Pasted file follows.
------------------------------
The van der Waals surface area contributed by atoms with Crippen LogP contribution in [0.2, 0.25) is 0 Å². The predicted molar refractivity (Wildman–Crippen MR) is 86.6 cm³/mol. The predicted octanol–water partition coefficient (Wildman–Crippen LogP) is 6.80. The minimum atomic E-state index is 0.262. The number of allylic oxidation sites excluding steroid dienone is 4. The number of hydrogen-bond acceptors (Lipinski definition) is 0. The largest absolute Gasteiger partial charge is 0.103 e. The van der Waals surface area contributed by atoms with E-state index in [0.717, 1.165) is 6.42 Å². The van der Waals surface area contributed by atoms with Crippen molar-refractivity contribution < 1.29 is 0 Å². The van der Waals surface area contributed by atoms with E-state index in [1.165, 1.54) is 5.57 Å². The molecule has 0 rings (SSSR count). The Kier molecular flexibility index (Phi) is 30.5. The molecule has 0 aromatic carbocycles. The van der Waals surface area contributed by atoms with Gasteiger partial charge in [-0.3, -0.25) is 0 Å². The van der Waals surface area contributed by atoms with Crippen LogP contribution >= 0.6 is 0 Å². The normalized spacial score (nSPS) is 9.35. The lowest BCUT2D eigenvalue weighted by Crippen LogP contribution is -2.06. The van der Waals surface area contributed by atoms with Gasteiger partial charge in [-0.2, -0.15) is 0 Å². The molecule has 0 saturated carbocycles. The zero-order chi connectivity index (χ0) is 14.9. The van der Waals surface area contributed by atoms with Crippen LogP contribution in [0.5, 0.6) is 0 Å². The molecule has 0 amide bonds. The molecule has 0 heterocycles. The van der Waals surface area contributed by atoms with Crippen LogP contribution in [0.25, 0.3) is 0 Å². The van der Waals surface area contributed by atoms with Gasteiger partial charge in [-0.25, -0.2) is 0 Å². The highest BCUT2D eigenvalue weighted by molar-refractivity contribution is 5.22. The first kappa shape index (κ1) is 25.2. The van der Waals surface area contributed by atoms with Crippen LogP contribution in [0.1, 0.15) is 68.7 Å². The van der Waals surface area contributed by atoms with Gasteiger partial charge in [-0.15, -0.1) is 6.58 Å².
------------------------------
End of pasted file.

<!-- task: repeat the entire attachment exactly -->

The van der Waals surface area contributed by atoms with Crippen LogP contribution in [0.2, 0.25) is 0 Å². The predicted molar refractivity (Wildman–Crippen MR) is 86.6 cm³/mol. The predicted octanol–water partition coefficient (Wildman–Crippen LogP) is 6.80. The minimum atomic E-state index is 0.262. The number of allylic oxidation sites excluding steroid dienone is 4. The number of hydrogen-bond acceptors (Lipinski definition) is 0. The largest absolute Gasteiger partial charge is 0.103 e. The van der Waals surface area contributed by atoms with E-state index in [0.717, 1.165) is 6.42 Å². The van der Waals surface area contributed by atoms with Crippen molar-refractivity contribution < 1.29 is 0 Å². The van der Waals surface area contributed by atoms with E-state index in [1.165, 1.54) is 5.57 Å². The molecule has 0 rings (SSSR count). The Kier molecular flexibility index (Phi) is 30.5. The molecule has 0 aromatic carbocycles. The van der Waals surface area contributed by atoms with Gasteiger partial charge in [-0.3, -0.25) is 0 Å². The van der Waals surface area contributed by atoms with Crippen LogP contribution >= 0.6 is 0 Å². The normalized spacial score (nSPS) is 9.35. The lowest BCUT2D eigenvalue weighted by Crippen LogP contribution is -2.06. The van der Waals surface area contributed by atoms with Gasteiger partial charge in [-0.2, -0.15) is 0 Å². The molecule has 0 saturated carbocycles. The zero-order chi connectivity index (χ0) is 14.9. The van der Waals surface area contributed by atoms with Crippen LogP contribution in [0.5, 0.6) is 0 Å². The molecule has 0 amide bonds. The molecule has 0 heterocycles. The van der Waals surface area contributed by atoms with Crippen LogP contribution in [0.25, 0.3) is 0 Å². The van der Waals surface area contributed by atoms with Gasteiger partial charge in [-0.25, -0.2) is 0 Å². The highest BCUT2D eigenvalue weighted by molar-refractivity contribution is 5.22. The first kappa shape index (κ1) is 25.2. The van der Waals surface area contributed by atoms with Crippen LogP contribution in [0.1, 0.15) is 68.7 Å². The van der Waals surface area contributed by atoms with Gasteiger partial charge in [-0.15, -0.1) is 6.58 Å².